While silica waveguide PLC products have been deployed in various systems and applications, hybrid
integration of semiconductor opto-electronic devices on silica-based planar lightwave circuit (PLC) has become
the mainstream platform for small form factor, low-cost and high volume integrated transceiver modules. One
of the main benefits of hybrid integration is the wafer-scale process, which greatly reduces chip/module size
and assembly cost. This paper reviews the development of this technology, and as an example, presents a
hybrid integrated transmitter with four wavelengths on silica PLC chip for LX4 and 10GbE applications.
Silica waveguide technology transitioned from laboratories to commercial use in early 1990. Since then, various applications have been exploited based on this technology. Tens of thousands of array waveguide grating (AWG) devices have been installed worldwide for DWDM Mux and Demux. The recent FTTH push in Japan has renewed the significance of this technology for passive optical network (PON) application. This paper reviews the past development of this technology, compare it with competing technologies, and outline the future role of this technology in the evolving optical communications.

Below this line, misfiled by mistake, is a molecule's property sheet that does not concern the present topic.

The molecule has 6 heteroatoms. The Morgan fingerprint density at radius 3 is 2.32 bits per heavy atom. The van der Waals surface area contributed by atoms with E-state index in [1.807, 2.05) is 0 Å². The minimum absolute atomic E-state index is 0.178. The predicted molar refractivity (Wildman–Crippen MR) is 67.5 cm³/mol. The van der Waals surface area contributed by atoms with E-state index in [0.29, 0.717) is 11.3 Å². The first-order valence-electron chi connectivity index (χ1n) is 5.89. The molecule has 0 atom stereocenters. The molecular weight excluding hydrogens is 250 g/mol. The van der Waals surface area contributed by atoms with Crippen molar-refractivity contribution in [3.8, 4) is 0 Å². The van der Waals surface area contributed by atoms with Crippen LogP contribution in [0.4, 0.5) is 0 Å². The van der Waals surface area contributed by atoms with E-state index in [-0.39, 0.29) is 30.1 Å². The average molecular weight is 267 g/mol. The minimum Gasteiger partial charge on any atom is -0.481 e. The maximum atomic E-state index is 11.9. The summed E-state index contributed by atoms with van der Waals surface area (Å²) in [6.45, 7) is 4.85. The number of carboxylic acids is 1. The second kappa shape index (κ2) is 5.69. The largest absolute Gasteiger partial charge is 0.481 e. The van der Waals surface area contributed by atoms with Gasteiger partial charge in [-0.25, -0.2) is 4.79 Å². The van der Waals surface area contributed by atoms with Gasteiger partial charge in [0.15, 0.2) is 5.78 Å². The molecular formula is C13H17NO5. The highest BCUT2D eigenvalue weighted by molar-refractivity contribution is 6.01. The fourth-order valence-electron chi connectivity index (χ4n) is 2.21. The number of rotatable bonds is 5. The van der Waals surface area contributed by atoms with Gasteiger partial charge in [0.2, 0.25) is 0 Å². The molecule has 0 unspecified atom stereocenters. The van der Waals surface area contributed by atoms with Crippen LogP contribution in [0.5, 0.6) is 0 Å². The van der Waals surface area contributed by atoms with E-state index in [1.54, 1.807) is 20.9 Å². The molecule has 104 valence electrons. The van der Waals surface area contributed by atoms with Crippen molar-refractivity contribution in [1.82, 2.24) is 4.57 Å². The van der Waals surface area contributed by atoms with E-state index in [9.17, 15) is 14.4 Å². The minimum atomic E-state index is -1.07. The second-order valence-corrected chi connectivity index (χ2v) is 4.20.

Low cost and reliable passive components are essential to further span the use of fiber optics and realize the all- optical communication networks. Silica waveguide technology has played an important role in the development of passive components. Devices of 1 X N, 2 X N splitters, and 1.3/1.55 WDMs have been mass-produced for practical applications. Recently, large volumes of array waveguide gratings have also been produced for dense WDM applications. The optical fiber preform manufacturing process, flame hydrolysis deposition is adapted to deposit low loss silica glass on planar substrates (silicon, quartz or alumina ceramics). Photolithography and reactive ion etching is then applied to pattern various types of integrated waveguide circuits. Testing, fiber-connecting, and device packaging follow the circuit fabrication to produce the fiber- pigtailed modules. The technology provides a versatile means of building passive components. In this paper, the manufacturing processes are reviewed and the functions and performance of various circuits are discussed with an emphasis on the current status of the array waveguide gratings.